The Komi people live in the Republic of Komi, the Nenets Autonomous Okrug, the Arkhangelsk Oblast and the Murmansk Oblast. There are also some Komi groups in the Siberian part of Russia. In the Russian Federation’s legislation the Komi are not recognised as indigenous peoples, but they have that status in the legislation of the Komi Republic. The Komi are also a minority in all these territories, even in the Republic of Komi, where they make only 23.3% of the whole population. In some industrial areas, for example in Vorkuta, only 1% of the population is Komi. In the Nenets Autonomous Okrug, they make up 9.5% of the population.
The Komi people face similar problems to those of other indigenous peoples of the Russian territories of the Barents region: the loss of language and culture. The number of Komi has been increasing in Russia during this century, but the knowledge of their native language has been decreasing. For the Komi, the question of language is very important, and during the past years much attention has been paid to the language use and education. Today, Komi is an official language in the Republic of Komi together with Russian. During the Soviet era, there was no Komi curriculum in schools, although there were Komi language lessons. The situation is changing now: there are national and local newspapers and journals in the Komi language, and sometimes articles in Komi are published in Russian newspapers. Also the local radio broadcasts four hours and the television two hours daily of programmes in the Komi language. Komi is also taught in schools, and although there are still no pure Komi schools, there aye some school, where the language of teaching is Komi during the first four grades.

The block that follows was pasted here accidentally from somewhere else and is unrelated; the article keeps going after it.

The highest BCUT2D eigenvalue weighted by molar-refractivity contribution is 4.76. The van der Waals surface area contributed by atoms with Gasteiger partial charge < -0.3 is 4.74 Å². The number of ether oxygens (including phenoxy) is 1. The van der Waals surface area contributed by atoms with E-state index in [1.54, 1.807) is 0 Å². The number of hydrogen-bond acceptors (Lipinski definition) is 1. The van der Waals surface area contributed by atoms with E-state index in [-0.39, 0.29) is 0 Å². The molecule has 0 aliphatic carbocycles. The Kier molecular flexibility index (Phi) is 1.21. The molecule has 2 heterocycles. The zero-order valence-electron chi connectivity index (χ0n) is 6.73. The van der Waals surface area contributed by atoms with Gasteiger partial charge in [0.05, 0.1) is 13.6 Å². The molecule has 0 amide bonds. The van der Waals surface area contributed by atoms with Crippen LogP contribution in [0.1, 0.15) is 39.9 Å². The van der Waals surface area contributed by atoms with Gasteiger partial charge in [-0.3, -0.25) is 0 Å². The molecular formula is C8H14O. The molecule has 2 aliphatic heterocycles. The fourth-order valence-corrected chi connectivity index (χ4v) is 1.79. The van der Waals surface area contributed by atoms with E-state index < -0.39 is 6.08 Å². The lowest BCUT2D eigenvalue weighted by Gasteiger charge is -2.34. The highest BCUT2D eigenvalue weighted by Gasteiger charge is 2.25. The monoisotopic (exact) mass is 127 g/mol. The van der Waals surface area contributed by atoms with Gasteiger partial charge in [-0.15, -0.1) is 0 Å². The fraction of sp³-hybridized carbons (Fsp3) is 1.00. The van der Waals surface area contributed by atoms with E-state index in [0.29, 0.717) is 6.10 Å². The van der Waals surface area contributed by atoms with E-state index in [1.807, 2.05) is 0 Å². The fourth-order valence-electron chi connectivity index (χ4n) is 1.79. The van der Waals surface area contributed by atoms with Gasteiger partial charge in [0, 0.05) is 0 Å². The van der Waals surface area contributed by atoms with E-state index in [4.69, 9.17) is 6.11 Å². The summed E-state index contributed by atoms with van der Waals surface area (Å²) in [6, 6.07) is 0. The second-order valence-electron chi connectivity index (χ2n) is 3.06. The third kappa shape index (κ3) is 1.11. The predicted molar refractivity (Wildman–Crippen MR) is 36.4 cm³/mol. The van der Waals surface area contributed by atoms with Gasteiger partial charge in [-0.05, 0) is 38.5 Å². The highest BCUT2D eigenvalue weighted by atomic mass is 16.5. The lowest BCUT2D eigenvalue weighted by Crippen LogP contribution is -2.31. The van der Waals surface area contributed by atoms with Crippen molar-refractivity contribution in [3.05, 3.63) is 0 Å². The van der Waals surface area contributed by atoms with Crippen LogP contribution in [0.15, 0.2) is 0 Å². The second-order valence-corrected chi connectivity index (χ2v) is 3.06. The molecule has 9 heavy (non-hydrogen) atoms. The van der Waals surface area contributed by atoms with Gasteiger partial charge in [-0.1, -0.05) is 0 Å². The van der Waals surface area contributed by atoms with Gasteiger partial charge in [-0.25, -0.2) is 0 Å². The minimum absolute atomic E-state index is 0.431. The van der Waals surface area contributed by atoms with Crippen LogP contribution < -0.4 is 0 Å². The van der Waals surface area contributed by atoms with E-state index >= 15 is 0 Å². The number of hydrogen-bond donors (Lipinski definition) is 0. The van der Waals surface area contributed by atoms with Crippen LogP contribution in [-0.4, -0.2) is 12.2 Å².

However, the school instruction in Komi is not available everywhere and parents often prefer Russian schools. There is also a lack of schoolbooks in Komi language. In villages, where the Komi are in majority, the native language is used as the first language in kindergarten, but the children can also attend classes of Russian language. The publication of books in Komi language has increased and some Komi writers write in their native language. There is also a Komi theatre in Syktyvkar and Komi folklore groups in other areas. In the University of Syktyvkar, students can study Komi language. Nowadays, the regional issue has been noticed more in the curriculum, and for instance the University of Syktyvkar has a Fenno-Ugric faculty.
More than half of the Komi lived in rural areas in 1989. Their level of education was lower than that of the Russian population, who lived in the Republic of Komi. The Komi became also politically active in the 1980s and established their own organisations in the Republic.
In 1991, these organisations held their first congress and established a Committee for the Revival of the Komi people. The Committee has worked actively for the improvement of the status of the Komi people in the Republic and it has an official status. Komi people living outside the Republic do not have official indigenous status, but peoples’ awareness of their own culture has been increasing. In the Nenets Autonomous Okrug, some schools have mother-tongue lessons for Komi children. The local radio has a programme in Komi language once a week and the ethno-cultural centre in Naryan Mar also works for the revival of the Komi culture. In many villages Komi have their own folklore groups.
In the village of Lovozero in the Murmansk Oblast, Komi have their own folklore group and there is also a small Komi section in the local ethno-cultural centre. Some schools in Lovozero have Komi lessons for Komi children. Komi are latecomers into the Murmansk Oblast. The first Komi moved with a few Nenets people to Kola Peninsula at the end of last century from what is now the Nenets Autonomous Okrug. Those Izhma-Komi were reindeer herders and they continued herding also in the Murmansk Oblast. Over the years, there have been a few conflicts between Sami and Komi concerning reindeer pastures. The Komi people have had a great influence on the Sami culture.
Source: The Economic Geography and Structure of the Russian Territories of the Barents Region, Arctic Centre Reports 31.